Kristin’s new life plan continues. Here’s the plan: 1. Decide you’re going to Europe. 2. Tell everyone you’re going to Europe. 3. Go to ex-boyfriend’s house 4. Tell him you’re going to Europe. 5. Plan a goodbye party. 6. Invite ex-boyfriend. 7. Wait for him to arrive. 8. Talk about leaving some more. 9. Find out what “Europe” is. Do they have another language or something? Every time Kristin mentioned “Europe” and “leaving” without seeming to make any actual plans beyond the goodbye party that looks like every other party everyone on this show attends, I thought: guys, I think someone should check Europe after Kristin leaves. Just to see. If you can’t find her, return to greater Los Angeles, go around to any restaurants that don’t care if you order any food, and that’s a bingo.
Everyone else spends the episode reflecting on how far they’ve come and what might “happen” to them in the future (no one on The Hills does anything; stuff just happens!). People on this show reflect almost as often as they leave restaurants without ordering anything. They’re also rich, which I’m pretty sure makes The Hills sort of like if Sofia Coppola directed a commercial for being the worst person in the world. (“Lost in Translation” was actually the title of the season and/or series finale of The City — you know, that other fake reality show, the one where almost everyone as a job).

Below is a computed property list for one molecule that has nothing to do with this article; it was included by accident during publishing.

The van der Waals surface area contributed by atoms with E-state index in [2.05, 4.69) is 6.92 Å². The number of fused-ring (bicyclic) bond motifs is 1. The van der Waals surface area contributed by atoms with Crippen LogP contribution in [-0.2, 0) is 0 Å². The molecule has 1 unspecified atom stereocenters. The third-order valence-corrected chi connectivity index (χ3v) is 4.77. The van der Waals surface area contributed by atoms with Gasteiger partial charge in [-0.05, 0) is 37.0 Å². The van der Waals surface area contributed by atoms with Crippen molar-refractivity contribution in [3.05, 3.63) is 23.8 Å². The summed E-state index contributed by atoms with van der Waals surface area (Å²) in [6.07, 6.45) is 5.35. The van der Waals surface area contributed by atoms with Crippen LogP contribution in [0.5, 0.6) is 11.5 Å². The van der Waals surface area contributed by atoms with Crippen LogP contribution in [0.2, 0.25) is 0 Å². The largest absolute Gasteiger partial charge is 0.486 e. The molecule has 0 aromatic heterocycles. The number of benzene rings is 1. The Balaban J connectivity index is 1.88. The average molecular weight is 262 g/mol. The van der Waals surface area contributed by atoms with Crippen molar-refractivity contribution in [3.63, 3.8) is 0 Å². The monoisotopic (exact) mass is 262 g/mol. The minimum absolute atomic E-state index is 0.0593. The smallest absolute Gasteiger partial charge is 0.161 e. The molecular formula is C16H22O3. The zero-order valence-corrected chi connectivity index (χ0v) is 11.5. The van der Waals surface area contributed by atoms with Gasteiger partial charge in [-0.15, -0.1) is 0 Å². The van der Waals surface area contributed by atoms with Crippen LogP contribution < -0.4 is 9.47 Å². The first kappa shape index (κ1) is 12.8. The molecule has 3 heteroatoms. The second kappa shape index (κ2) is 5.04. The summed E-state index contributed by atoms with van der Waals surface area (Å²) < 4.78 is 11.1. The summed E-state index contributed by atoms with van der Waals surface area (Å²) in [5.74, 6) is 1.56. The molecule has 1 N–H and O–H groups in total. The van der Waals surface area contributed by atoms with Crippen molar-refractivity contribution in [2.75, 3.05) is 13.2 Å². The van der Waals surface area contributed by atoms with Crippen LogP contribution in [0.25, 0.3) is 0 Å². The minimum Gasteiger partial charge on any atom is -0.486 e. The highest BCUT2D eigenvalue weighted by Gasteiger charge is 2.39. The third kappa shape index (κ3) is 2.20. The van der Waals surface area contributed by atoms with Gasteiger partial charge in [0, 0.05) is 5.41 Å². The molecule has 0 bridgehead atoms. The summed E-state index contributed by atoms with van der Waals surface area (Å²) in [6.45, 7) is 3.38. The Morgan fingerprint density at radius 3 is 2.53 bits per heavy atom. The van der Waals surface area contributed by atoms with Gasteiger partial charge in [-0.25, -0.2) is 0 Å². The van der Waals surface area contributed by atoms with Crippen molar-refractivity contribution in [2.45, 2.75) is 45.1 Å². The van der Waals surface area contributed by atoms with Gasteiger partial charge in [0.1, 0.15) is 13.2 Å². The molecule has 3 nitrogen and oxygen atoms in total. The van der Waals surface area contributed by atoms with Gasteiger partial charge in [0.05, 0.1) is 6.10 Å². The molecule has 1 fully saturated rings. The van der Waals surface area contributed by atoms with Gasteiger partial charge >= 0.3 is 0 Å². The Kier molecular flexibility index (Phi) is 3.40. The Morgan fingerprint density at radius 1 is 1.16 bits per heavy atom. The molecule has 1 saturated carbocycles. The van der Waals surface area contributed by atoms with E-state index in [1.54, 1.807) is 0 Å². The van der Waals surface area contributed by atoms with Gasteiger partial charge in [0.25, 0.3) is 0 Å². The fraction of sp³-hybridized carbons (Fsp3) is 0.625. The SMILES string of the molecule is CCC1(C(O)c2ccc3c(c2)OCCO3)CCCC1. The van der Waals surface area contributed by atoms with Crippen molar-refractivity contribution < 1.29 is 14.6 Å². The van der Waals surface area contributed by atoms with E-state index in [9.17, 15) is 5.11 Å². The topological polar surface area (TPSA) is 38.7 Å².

But let’s try to stay positive: Lo has looked so content this season! This may have less to do with her stable and loving relationship and more to do with, in the absence of Lauren or Heidi, other characters asking Lo for advice. This represents a stark change from earlier seasons, during which I made a game of finding moments where anyone actually spoke directly to Lo, and wondered if perhaps she had died shortly after Laguna Beach and continued on as a ghost.
Anyway, Kristin moves to Europe, by which I mean: has a goodbye party. Brody shows up and asks her not to leave. Then he shows up again the next morning, before she “leaves.” But then the camera pulls back to reveal a backlot! And Kristin’s fake car ride stopping! And Kristin getting out to hug Brody! Could it be?! Is Kristin Cavallari not actually moving to Europe?!
I’m sure the show intended this to be a cheeky, ambiguous nod to the slippery nature of reality television, but I pretty much just pictured Kristin getting into the towncar, asking to go to Europe, and getting pissed off when the driver asked one of any number of follow-up questions. So she told him to stop the car, she’d just go bone Brody instead. Regardless: the show left as ephemerally as it aired, with a weightless retroactive question to consider: was this show exactly as fake as everyone thought? Or was it two percent more fake than that? If this episode didn’t provide a sufficient answer, well, then maybe they can revive the franchise with a new show called The Europe.
1 comment July 16th, 2010